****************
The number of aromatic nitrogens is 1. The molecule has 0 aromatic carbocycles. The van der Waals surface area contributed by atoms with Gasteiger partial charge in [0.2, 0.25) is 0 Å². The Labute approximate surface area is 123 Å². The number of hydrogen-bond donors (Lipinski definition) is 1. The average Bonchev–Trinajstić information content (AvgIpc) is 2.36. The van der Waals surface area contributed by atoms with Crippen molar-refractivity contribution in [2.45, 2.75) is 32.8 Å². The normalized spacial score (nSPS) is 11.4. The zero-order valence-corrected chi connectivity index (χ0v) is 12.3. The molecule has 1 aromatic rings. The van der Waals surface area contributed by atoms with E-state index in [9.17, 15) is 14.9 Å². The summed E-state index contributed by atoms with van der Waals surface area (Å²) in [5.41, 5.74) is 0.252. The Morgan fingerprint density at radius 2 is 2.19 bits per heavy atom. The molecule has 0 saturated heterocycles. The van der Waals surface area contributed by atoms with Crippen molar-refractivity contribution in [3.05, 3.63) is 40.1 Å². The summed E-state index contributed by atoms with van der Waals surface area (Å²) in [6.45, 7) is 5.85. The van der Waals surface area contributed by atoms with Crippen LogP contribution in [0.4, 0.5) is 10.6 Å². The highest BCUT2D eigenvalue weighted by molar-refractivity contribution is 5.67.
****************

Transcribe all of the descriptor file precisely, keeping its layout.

The number of aromatic nitrogens is 1. The molecule has 0 aromatic carbocycles. The van der Waals surface area contributed by atoms with Gasteiger partial charge in [0.2, 0.25) is 0 Å². The Labute approximate surface area is 123 Å². The number of hydrogen-bond donors (Lipinski definition) is 1. The average Bonchev–Trinajstić information content (AvgIpc) is 2.36. The van der Waals surface area contributed by atoms with Crippen molar-refractivity contribution in [2.45, 2.75) is 32.8 Å². The normalized spacial score (nSPS) is 11.4. The zero-order valence-corrected chi connectivity index (χ0v) is 12.3. The molecule has 1 aromatic rings. The van der Waals surface area contributed by atoms with E-state index in [9.17, 15) is 14.9 Å². The summed E-state index contributed by atoms with van der Waals surface area (Å²) in [5.41, 5.74) is 0.252. The Morgan fingerprint density at radius 2 is 2.19 bits per heavy atom. The molecule has 0 saturated heterocycles. The van der Waals surface area contributed by atoms with Crippen molar-refractivity contribution in [3.05, 3.63) is 40.1 Å². The summed E-state index contributed by atoms with van der Waals surface area (Å²) in [6.45, 7) is 5.85. The van der Waals surface area contributed by atoms with Crippen LogP contribution in [0.4, 0.5) is 10.6 Å². The highest BCUT2D eigenvalue weighted by molar-refractivity contribution is 5.67.